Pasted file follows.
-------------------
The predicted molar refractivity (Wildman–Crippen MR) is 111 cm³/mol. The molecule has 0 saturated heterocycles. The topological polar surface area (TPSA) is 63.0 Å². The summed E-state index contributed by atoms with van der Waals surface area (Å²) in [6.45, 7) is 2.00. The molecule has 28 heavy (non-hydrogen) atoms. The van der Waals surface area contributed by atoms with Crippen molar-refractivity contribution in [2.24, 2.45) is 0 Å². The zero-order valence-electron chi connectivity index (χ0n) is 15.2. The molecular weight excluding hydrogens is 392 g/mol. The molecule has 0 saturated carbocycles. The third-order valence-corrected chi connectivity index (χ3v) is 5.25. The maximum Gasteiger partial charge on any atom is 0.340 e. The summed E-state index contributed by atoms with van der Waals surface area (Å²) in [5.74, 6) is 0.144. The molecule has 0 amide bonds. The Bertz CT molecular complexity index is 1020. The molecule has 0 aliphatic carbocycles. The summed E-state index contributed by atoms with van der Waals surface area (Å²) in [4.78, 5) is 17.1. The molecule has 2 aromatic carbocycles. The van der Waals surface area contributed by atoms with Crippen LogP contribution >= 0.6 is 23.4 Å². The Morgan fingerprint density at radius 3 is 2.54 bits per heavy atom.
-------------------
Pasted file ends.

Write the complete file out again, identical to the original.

The predicted molar refractivity (Wildman–Crippen MR) is 111 cm³/mol. The molecule has 0 saturated heterocycles. The topological polar surface area (TPSA) is 63.0 Å². The summed E-state index contributed by atoms with van der Waals surface area (Å²) in [6.45, 7) is 2.00. The molecule has 28 heavy (non-hydrogen) atoms. The van der Waals surface area contributed by atoms with Crippen molar-refractivity contribution in [2.24, 2.45) is 0 Å². The zero-order valence-electron chi connectivity index (χ0n) is 15.2. The molecular weight excluding hydrogens is 392 g/mol. The molecule has 0 saturated carbocycles. The third-order valence-corrected chi connectivity index (χ3v) is 5.25. The maximum Gasteiger partial charge on any atom is 0.340 e. The summed E-state index contributed by atoms with van der Waals surface area (Å²) in [5.74, 6) is 0.144. The molecule has 0 amide bonds. The Bertz CT molecular complexity index is 1020. The molecule has 0 aliphatic carbocycles. The summed E-state index contributed by atoms with van der Waals surface area (Å²) in [4.78, 5) is 17.1. The molecule has 2 aromatic carbocycles. The van der Waals surface area contributed by atoms with Crippen LogP contribution >= 0.6 is 23.4 Å². The Morgan fingerprint density at radius 3 is 2.54 bits per heavy atom.